When you think about it, this seems rather an odd way to describe peace, as though it were a tangible, distinguishable thing that can be visibly transmitted from person to person. This passage about Jesus sending the 70 disciples out to preach the good news and heal people is a remarkable combination of practical advice and spiritual teaching, and all of it converges on the question of what it means to have, and share, God’s peace.
As you probably know, I spent the week before last in Winnipeg at the Canadian School of Peacebuilding at Canadian Mennonite University, auditing a course called “Indigenous Perspectives on Salvation, Repentance, Peace, and Justice.”
In 2005, I had just started a summer job as a community forester with the Urban Resources Initiative in New Haven, an organization that worked with neighborhood people to create greenspaces and plant trees in the city. One day, as we were selecting trees in the nursery, my boss told us that one should generally avoid planting trees in pairs.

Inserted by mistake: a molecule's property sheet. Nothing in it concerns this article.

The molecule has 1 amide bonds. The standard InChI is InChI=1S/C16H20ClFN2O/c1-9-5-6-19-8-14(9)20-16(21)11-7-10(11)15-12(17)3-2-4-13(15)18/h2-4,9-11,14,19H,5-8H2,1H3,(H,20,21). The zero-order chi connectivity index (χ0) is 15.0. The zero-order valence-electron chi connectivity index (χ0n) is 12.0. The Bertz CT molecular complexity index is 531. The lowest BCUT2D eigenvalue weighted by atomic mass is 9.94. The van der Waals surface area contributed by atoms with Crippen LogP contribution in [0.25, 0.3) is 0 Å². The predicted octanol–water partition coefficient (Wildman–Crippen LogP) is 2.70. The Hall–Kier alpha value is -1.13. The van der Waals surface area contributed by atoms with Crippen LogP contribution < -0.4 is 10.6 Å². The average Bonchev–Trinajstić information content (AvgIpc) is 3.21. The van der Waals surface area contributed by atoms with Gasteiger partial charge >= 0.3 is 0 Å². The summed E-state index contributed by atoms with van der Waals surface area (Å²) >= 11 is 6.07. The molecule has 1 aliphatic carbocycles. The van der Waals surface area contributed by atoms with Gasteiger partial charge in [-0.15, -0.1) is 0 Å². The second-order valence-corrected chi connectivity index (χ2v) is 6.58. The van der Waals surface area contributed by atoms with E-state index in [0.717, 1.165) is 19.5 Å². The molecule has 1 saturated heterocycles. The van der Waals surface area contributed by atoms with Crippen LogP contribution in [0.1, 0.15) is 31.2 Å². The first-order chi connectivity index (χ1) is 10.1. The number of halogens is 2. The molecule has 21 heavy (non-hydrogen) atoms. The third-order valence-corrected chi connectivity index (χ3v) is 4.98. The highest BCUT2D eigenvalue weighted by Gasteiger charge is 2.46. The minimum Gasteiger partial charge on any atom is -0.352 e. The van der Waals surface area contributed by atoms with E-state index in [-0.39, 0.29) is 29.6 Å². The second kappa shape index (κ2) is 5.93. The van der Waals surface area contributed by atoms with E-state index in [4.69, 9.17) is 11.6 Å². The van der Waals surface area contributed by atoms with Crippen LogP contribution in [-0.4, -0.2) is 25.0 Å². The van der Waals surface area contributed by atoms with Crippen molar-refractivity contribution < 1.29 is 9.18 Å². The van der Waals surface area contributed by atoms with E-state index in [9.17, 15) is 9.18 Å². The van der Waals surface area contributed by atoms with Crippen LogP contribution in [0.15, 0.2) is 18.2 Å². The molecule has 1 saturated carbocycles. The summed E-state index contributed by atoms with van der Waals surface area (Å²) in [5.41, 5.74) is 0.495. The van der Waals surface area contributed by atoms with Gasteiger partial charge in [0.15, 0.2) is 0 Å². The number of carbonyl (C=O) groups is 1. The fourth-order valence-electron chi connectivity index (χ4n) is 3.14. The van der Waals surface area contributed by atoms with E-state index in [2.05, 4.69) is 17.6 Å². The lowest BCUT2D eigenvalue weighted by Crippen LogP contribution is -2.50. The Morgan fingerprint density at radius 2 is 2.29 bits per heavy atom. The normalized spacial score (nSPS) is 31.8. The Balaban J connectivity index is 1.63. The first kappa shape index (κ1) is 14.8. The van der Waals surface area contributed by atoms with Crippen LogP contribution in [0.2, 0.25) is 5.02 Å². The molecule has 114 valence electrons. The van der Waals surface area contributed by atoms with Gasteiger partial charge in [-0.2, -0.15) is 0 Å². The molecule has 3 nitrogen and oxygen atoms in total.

A few weeks ago, I was on the bus and there were two people having a conversation behind me. It wasn’t in English, so of course, being in Montreal, my brain assumed it was French and first attempted to process it that way. The people involved seemed to be saying the word “champignon” a lot, but just as I was trying to figure out why they had so much to say about mushrooms, I realized that in fact they were speaking Chinese.
I had been there about two weeks. It could have been worse. The jailer was an honourable man, and no crueler than necessary under the circumstances. I had gotten fairly accustomed to the routine, and I had enough friends left to bring me food and blankets. But none of them would go so far as to stick their necks out and witness on my behalf in court. So I couldn’t see any way out of the legal tangle I had gotten myself into, and most of the time I did my best simply not to think at all.